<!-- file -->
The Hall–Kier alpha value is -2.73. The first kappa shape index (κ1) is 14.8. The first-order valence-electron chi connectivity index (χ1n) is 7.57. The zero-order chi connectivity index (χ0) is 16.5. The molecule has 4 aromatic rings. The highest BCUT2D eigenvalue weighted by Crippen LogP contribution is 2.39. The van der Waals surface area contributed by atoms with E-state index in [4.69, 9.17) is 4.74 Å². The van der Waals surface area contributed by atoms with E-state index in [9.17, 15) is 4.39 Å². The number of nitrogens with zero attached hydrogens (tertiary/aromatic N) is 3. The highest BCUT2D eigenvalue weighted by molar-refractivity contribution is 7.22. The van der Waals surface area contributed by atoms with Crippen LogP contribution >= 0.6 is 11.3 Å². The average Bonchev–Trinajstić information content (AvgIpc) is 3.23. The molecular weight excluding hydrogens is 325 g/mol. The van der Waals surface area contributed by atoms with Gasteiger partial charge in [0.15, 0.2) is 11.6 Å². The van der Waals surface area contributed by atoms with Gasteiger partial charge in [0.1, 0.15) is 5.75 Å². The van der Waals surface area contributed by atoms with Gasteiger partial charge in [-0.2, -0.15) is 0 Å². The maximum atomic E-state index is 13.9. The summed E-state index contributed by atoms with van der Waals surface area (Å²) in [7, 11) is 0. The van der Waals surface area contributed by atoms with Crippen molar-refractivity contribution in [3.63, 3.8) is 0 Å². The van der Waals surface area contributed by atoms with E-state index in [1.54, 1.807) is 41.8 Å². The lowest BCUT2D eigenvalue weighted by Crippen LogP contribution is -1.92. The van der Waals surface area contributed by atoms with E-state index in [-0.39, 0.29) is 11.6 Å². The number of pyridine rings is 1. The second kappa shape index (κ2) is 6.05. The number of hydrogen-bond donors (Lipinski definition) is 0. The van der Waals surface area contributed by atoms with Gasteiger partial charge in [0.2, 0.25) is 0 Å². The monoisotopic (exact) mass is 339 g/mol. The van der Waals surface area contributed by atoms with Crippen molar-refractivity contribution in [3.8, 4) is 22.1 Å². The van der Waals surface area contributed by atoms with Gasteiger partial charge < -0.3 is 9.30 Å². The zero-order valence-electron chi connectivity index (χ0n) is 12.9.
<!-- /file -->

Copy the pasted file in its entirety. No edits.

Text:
The Hall–Kier alpha value is -2.73. The first kappa shape index (κ1) is 14.8. The first-order valence-electron chi connectivity index (χ1n) is 7.57. The zero-order chi connectivity index (χ0) is 16.5. The molecule has 4 aromatic rings. The highest BCUT2D eigenvalue weighted by Crippen LogP contribution is 2.39. The van der Waals surface area contributed by atoms with E-state index in [4.69, 9.17) is 4.74 Å². The van der Waals surface area contributed by atoms with E-state index in [9.17, 15) is 4.39 Å². The number of nitrogens with zero attached hydrogens (tertiary/aromatic N) is 3. The highest BCUT2D eigenvalue weighted by molar-refractivity contribution is 7.22. The van der Waals surface area contributed by atoms with Crippen LogP contribution >= 0.6 is 11.3 Å². The average Bonchev–Trinajstić information content (AvgIpc) is 3.23. The molecular weight excluding hydrogens is 325 g/mol. The van der Waals surface area contributed by atoms with Gasteiger partial charge in [0.15, 0.2) is 11.6 Å². The van der Waals surface area contributed by atoms with Gasteiger partial charge in [0.1, 0.15) is 5.75 Å². The van der Waals surface area contributed by atoms with Gasteiger partial charge in [-0.2, -0.15) is 0 Å². The maximum atomic E-state index is 13.9. The summed E-state index contributed by atoms with van der Waals surface area (Å²) in [7, 11) is 0. The van der Waals surface area contributed by atoms with Crippen molar-refractivity contribution in [3.63, 3.8) is 0 Å². The van der Waals surface area contributed by atoms with E-state index in [1.54, 1.807) is 41.8 Å². The lowest BCUT2D eigenvalue weighted by Crippen LogP contribution is -1.92. The van der Waals surface area contributed by atoms with E-state index in [-0.39, 0.29) is 11.6 Å². The number of pyridine rings is 1. The second kappa shape index (κ2) is 6.05. The number of hydrogen-bond donors (Lipinski definition) is 0. The van der Waals surface area contributed by atoms with Gasteiger partial charge in [0.2, 0.25) is 0 Å². The monoisotopic (exact) mass is 339 g/mol. The van der Waals surface area contributed by atoms with Crippen molar-refractivity contribution in [3.8, 4) is 22.1 Å². The van der Waals surface area contributed by atoms with Gasteiger partial charge < -0.3 is 9.30 Å². The zero-order valence-electron chi connectivity index (χ0n) is 12.9.